In his arrangements, pianist Guillermo Klein, a native of Buenos Aires, weaves an imaginative web out of materials gleaned from influences as diverse as minimalist Steve Reich, 19th-century Argentine composer Carlos Garcia, famed instructor Herb Pomeroy and J.S. Bach. Although hints of his Latin American origins sneak in through references to tango, Argentine folk forms, Cuban clavé and some wafting Brazilianisms, the most noticeable features of Klein’s work, particularly his love of thick counterpoint, reveal his strong foundation in the classics.
“My music instructor, Maestro [Sergio] Hualpa, opened Bach’s world for me,” Klein says. “It was like a philosophy—the democracy of the fugues, the golden number and the harmonic world created by the movement and interaction of the voices. I used to apply that greatness to everything I liked and respected.”
Even the most cursory audition of his most recent release, the double disc Los Guachos III (Sunnyside), drives home the point: Klein is extremely fond of complex counterpoint, often shifting thematic statements in time, à la Reich, while carefully incorporating all the timbral resources of his 17-piece band, carefully balancing texture and voicing in order to achieve a satisfying level of tension and not relying on excessive use of any one instrumental color. In fact, several cuts on disc one are partially based on the E-minor fugue from Bach’s “Well-Tempered Clavier.” Meanwhile, disc two is given primarily to the four-part “La Futura,” a loose and free suite that was inspired by the treeless plains of Argentina.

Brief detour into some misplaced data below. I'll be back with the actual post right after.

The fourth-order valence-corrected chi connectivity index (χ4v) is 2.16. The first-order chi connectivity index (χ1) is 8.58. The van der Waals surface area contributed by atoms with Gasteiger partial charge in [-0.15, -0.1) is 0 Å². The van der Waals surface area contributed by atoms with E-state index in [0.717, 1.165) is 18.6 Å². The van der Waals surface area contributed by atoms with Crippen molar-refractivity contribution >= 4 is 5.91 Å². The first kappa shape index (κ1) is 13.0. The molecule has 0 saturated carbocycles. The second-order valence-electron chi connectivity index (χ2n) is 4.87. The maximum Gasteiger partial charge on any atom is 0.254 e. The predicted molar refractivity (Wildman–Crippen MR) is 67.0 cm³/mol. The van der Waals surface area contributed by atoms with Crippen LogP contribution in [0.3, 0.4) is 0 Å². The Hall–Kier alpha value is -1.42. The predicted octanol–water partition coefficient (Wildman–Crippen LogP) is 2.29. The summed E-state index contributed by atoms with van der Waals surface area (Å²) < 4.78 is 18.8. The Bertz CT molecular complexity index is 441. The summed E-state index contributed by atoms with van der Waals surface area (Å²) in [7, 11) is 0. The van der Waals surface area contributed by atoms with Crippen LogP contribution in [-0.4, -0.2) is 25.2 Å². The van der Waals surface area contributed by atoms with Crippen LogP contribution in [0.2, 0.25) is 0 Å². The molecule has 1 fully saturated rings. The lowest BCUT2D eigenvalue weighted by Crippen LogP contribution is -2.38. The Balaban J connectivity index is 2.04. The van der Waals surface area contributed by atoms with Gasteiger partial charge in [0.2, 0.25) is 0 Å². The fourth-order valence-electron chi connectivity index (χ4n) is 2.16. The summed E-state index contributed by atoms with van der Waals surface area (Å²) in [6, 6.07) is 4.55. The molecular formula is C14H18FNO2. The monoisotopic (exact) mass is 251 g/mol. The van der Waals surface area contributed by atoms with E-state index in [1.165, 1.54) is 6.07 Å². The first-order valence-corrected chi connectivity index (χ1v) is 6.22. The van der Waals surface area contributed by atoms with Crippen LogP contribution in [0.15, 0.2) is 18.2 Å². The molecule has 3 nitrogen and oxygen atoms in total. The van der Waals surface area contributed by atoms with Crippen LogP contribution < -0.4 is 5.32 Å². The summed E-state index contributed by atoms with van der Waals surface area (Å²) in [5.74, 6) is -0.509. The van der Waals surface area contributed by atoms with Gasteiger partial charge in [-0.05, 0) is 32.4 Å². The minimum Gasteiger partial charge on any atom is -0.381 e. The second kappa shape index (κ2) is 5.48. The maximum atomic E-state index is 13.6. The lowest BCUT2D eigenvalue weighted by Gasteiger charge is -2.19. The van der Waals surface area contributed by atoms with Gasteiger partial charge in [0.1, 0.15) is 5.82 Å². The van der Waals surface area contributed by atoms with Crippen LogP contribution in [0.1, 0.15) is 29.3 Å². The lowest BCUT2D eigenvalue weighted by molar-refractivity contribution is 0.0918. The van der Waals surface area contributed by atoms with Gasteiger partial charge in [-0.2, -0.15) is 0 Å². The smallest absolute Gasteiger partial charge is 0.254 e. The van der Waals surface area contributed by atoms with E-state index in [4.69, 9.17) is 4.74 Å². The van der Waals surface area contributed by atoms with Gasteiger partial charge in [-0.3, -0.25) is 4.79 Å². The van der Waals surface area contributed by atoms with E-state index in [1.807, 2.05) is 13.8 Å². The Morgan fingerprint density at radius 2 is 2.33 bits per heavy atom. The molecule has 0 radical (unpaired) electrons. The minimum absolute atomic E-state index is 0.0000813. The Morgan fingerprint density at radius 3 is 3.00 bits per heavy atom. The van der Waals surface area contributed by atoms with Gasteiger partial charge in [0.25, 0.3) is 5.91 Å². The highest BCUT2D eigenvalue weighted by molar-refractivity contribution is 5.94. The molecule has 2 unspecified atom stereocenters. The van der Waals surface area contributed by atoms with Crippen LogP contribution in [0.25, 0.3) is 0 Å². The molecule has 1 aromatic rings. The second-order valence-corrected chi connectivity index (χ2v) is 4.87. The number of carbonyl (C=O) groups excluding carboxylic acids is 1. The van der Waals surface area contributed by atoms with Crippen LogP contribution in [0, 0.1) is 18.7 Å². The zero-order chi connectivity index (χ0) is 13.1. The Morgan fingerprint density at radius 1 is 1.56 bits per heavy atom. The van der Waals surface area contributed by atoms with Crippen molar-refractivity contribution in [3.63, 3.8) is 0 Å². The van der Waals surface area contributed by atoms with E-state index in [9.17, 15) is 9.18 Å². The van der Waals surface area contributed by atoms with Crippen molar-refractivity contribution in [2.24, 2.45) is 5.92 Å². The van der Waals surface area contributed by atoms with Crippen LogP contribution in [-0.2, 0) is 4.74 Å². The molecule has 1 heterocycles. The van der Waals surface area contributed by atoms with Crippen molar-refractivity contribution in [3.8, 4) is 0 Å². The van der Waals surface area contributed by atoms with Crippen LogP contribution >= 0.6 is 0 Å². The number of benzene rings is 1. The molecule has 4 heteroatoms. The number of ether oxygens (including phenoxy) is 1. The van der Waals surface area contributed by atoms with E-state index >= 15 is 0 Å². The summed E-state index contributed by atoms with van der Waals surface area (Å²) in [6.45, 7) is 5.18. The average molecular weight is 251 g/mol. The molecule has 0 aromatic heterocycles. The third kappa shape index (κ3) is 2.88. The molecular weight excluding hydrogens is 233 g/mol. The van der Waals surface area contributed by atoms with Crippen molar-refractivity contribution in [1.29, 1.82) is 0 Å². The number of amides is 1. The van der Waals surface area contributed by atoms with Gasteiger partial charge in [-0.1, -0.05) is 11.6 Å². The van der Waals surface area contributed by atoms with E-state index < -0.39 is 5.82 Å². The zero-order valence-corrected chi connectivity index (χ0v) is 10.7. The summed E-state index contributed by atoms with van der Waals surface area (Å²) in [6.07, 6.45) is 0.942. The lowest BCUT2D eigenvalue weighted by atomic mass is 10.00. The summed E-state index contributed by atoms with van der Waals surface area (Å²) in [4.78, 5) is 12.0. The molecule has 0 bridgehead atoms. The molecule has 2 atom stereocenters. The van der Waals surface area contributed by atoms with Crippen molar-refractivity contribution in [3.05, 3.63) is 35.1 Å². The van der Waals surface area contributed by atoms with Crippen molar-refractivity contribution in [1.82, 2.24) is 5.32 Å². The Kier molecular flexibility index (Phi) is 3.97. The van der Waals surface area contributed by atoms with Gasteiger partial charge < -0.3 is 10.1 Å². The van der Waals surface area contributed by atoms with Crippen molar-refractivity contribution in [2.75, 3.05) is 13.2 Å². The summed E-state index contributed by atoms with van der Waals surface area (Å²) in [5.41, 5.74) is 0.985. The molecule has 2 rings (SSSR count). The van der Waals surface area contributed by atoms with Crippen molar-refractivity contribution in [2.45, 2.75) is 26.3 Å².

Klein entered the Berklee School of Music in 1990 after, he says, “My maestro told my parents I should leave Argentina to concentrate my studies and achieve some order in my education. Just three months later I was in Boston, where I studied with Herb Pomeroy. He made each class a discovery and helped craft my sound. These days when I teach, I still talk about him in every class.”
After three years at Berklee, Klein moved to New York City, where he and his arranging skills were hired by the likes of Paquito D’Rivera and Latin pianist Ray Santiago. Klein eventually assembled a 17-piece big band that became semilegendary in its stints at Smalls and the Jazz Standard.
In 2000, Klein returned to Buenos Aires, where he teaches and gigs with his nine-piece band, Venga. “There is a new sound bursting out in Buenos Aires that is finally incorporating Argentine folk music and tango with jazz. It is very exciting. Be prepared.”